What are the different Types of Habit and Impulse Disorders?

What are the different Types of Habit and Impulse Disorders?
Written By: Clinical Psychologist
Reviewed By: Counselling Psychologist
MA Psychology Pennsylvania State University, USA
Last Updated: 02-04-2024

Explore your right therapist by answering the questions below.

For Individual
Get Started
For Dating Couples
Get Started
For
Teens
Get Started
For Married Couples
Get Started

Decoding the Urge: A Look at Habit and Impulse Disorders

Have you ever spent hours scrolling through social media, reaching for an extra slice of cake despite your best intentions, or feeling compelled to bite your nails despite knowing it looks bad? We all have moments of impulsivity or repetitive behavior. However, for other people, these cravings become overwhelming and interfere with their daily life. This is where habitual and impulsive behaviors come in.

As a clinical psychologist, I often see people struggling with these challenges. These disorders are characterized by a repeated inability to resist an urge or impulse, even when it has negative consequences. It s like being stuck on a behavioral rollercoaster – the urge builds, you take action, and then there s a wave of guilt or regret.

Understanding the Why: Brain Circuits and Triggers

Our brains are wired for both reward and safety. When we engage in a pleasurable activity, like eating sugary food or winning a game, dopamine, a feel-good chemical, surges. This reinforces the behavior, making us crave the positive feeling again.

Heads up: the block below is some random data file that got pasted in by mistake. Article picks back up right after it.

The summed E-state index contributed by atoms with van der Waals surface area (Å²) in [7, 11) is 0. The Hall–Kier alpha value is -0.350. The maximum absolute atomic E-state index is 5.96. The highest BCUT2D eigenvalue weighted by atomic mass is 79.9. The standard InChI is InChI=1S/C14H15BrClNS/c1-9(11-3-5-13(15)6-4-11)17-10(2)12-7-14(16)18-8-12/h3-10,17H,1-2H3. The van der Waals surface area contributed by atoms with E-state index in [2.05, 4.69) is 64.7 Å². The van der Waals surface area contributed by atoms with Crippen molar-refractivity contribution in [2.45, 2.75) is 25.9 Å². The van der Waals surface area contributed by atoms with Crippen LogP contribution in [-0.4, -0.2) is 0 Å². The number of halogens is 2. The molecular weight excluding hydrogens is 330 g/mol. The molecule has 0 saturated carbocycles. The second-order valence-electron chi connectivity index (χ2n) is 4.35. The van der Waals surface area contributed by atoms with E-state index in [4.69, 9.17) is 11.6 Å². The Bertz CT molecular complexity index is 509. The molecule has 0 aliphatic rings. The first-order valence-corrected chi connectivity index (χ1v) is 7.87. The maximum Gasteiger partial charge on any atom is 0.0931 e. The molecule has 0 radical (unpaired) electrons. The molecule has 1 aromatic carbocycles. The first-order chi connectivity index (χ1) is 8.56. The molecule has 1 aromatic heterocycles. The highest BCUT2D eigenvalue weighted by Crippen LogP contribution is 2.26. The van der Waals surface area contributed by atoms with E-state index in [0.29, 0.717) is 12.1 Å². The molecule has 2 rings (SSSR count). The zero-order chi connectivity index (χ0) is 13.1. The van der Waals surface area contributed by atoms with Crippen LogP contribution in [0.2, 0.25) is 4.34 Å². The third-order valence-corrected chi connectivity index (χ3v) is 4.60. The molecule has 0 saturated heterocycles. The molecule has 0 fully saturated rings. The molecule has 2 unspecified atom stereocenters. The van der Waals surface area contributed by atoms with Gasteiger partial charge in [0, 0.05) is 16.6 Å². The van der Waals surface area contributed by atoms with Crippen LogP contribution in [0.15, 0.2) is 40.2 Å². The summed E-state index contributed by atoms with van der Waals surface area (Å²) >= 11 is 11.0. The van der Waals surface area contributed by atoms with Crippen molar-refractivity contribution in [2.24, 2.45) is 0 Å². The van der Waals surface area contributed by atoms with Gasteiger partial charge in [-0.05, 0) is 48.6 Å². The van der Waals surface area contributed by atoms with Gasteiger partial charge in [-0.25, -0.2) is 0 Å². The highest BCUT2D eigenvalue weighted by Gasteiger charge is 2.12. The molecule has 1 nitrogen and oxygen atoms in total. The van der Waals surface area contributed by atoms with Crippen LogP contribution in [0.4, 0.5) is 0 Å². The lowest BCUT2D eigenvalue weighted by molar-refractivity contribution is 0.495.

Habit and impulse disorders hijack this reward system. The urge becomes much stronger than the anticipated negative consequences. Imagine someone with trichotillomania (hair-pulling disorder). The act of pulling out hair might provide a temporary sense of relief from tension, even though it leads to bald patches and shame.

Another factor is the presence of triggers. Stress, anxiety, boredom, or even certain environments can intensify urges. For instance, someone with compulsive shopping might be particularly vulnerable when they walk past a mall during a stressful period.

Understanding the Battle Within: Habits vs. Impulses

First, it s important to differentiate between habits and impulses. Habits are ingrained, automatic behaviors we perform regularly with little conscious thought. Think about brushing your teeth every morning or grabbing a cup of coffee on your way to work. Impulses, on the other hand, are sudden, intense urges to act on a desire or feeling, often without considering the consequences. Imagine the overwhelming urge to check your phone every few minutes, even during a conversation.

Habit and impulse disorders blur these lines. People with these disorders experience repetitive behaviors or urges that are difficult to resist, leading to distress and potentially harming themselves or others.

Understanding the Battle Within

Imagine a seesaw. On one side sits your rational mind, carefully considering the consequences of your actions. On the other side lies the impulsive side, fueled by intense urges and seeking immediate gratification. In a healthy state, these two sides work in balance. However, in habit and impulse disorders, the impulsive side gains excessive weight, tipping the seesaw and leading to problematic behaviors.

These disorders are characterized by repeated actions that are difficult or impossible to resist, despite causing harm to oneself or others. The urge can be sudden and intense, followed by a temporary sense of relief or pleasure after giving in. But soon after, feelings of guilt, shame, or distress often arise.

Common Culprits: A Glimpse into Different Disorders

There are several types of habit and impulse disorders, each with its own set of characteristics: